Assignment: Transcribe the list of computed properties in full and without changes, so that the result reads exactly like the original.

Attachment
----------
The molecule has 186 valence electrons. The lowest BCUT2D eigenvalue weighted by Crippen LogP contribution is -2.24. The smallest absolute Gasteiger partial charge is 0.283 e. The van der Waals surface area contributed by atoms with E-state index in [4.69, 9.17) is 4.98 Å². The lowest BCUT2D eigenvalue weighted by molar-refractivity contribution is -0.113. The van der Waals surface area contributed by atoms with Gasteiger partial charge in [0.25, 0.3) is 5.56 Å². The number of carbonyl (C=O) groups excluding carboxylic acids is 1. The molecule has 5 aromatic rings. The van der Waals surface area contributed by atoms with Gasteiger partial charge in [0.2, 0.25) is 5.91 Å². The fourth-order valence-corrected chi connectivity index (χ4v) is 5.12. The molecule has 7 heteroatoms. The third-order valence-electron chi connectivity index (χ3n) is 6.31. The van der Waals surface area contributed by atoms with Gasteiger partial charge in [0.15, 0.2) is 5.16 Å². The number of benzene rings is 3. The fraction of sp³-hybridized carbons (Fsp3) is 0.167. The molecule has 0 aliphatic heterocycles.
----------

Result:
The molecule has 186 valence electrons. The lowest BCUT2D eigenvalue weighted by Crippen LogP contribution is -2.24. The smallest absolute Gasteiger partial charge is 0.283 e. The van der Waals surface area contributed by atoms with E-state index in [4.69, 9.17) is 4.98 Å². The lowest BCUT2D eigenvalue weighted by molar-refractivity contribution is -0.113. The van der Waals surface area contributed by atoms with Gasteiger partial charge in [0.25, 0.3) is 5.56 Å². The number of carbonyl (C=O) groups excluding carboxylic acids is 1. The molecule has 5 aromatic rings. The van der Waals surface area contributed by atoms with Gasteiger partial charge in [0.2, 0.25) is 5.91 Å². The fourth-order valence-corrected chi connectivity index (χ4v) is 5.12. The molecule has 7 heteroatoms. The third-order valence-electron chi connectivity index (χ3n) is 6.31. The van der Waals surface area contributed by atoms with Gasteiger partial charge in [0.15, 0.2) is 5.16 Å². The number of benzene rings is 3. The fraction of sp³-hybridized carbons (Fsp3) is 0.167. The molecule has 0 aliphatic heterocycles.